it's not about the junkies or the homeless or even the entitled and oblivious. it's the rats! has anyone noticed a huge increase in the rat population?

It's been that way; you can blame the humans throwing scraps of bread out for the pigeons so they won't starve to death. Also the humans who can't be bothered to cover their trash cans.

I've submitted pictures of rat holes—conveniently located near the playgrounds—several times to EV Grieve, and they've been published. Too bad people don't take the hint.

Anonymous said...

Hilarious. Now it's cool to say "Oh, I'd rather have the junkies than the frat boys! OOH, gentrification sucks! OOH! I want the OLD park back!" Bullshit. I remember when you had to fear for your fucking life when it got dark. You want that back? Keep up with the faux tough-guy horseshit...

Anonymous said...

Junkies take their works home. Bros? A train wreck.

Anonymous said...

I'm a bit late to say but I want to give props to the person who re-wrote the Post article for us. Very funny.
SB

Anonymous said...

8:00pm needs to remember that our rents have doubled so it's not an either/or situation

Anonymous said...

I feel so bad for these homeless poor souls. What can I do to help this world? It's very depressing. On a brighter note I can't think of a better place to be. EAST VILLAGE

Anonymous said...

Please reply of you only have a solution to this problem.

Anonymous said...

Born and raised in Manhattan i moved back after graduate school. Lived in Williamsburg but couldn't find work. Then i was kicked out of my apartment because i was subletting regardless i couldn't find another place to rent u could afford, so i stayed living in Tompkins. It's miserable when you're sober you try sleeping upright on a bench because they will arrest you for laykng down. It's a lot easier to just spend $20 on a couple bags of dope and get some sleep. I did this for six years then i finally got a place in bed stuy where i could leave my stuff during the day and lock up my bike. I got a job as a bike courier and for six months things were great. I mean i shared a room the size of a queen bed with my friend and his dog but we were of the street. Then the landlord was offered 4 million to sell the building. Two weeks later me my roommate and everyone else was back in the streets. I again couldn't find a place i cod afford or even a place to leave my stuff while i worked so i lost my job. Moved back to the parks and sidewalks. There's no real help for the homeless. And being a drug addict has little to do with it. You can be a junkie and work just as hard as anyone else. The problem isn't drugs it's the outrageous cost of rent because all these entitled rich assholes move into the hood where rent is affordable, but only after they push out the poor and the Bodegas to build trader Joe's and luxury apartments. So it might be inconvenient to see homeless people but we have nowhere to go, and can't get jobs because either we nowhere to leave our things out are too dirty to get hired anywhere. Would you eat a big Mac if the guy making it was one of the crusties you see passed out in the park? So let the homeless alone it's a public park. And is not just about education either some of us are smart and educated but for some reason unemployable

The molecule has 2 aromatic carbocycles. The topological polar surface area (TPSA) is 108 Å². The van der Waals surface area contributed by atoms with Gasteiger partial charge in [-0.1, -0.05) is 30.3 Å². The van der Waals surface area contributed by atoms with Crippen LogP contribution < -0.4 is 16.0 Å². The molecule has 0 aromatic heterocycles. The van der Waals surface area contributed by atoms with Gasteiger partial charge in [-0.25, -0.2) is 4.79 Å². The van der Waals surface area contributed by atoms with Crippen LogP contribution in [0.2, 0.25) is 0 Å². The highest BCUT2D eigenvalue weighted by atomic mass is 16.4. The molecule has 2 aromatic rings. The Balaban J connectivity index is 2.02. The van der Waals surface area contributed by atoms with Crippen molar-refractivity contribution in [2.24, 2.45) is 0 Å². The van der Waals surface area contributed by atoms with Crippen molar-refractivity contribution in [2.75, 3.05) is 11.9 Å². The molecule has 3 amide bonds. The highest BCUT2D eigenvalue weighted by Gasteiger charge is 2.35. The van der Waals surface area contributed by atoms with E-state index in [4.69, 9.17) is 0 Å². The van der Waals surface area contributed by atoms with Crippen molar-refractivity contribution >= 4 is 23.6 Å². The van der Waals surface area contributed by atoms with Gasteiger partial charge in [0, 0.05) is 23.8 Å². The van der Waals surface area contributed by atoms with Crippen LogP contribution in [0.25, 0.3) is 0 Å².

Anonymous said...

11:01 you want a solution? Adopt a homeless kid. Get him a room, help pay for deposit and rent, buy him some interview clothes and maybe help him get a job. But opening disgusting shelters or giving out food or blankets is a waste. That stuff is easy to get

Anonymous said...

Anon 11:01 pm. Solution: Take a homeless person home.

Christopher Pelham said...

There are homeless people but in the day time the park is FULL of families, kids playing, adults sunning, reading, playing music, skateboarding. So what if someone is sleeping here and there. I walk through every day and it always feels very safe and vibrant. I also walk through most nights shortly before closing time and I usually see a handful of couples on the benches, a guitarist or two, other commuters. It's not only students and addicts, or even mostly. It's a hundred times better than it was in the 80s and if there are a few more homeless this summer than last summer, there may be a few less stinky kids

Anonymous said...

Just out of curiosity, does any know any crime stats for TSP? I'd guess the number of crimes in the park are quite low and generally in line with the rest of the parks in the city. But, I could be wrong. Does the 9th or Parks keep stats?

Anonymous said...

Ends meet

Charlie said...

This will get buried because there are hundreds of other comments... but beware when you do your laundry. Guard it with your life when you put it in the dryer, since no one steals wet clothes. I can never help a homeless person again because of how violated I felt, having my clothes stolen.

Anonymous said...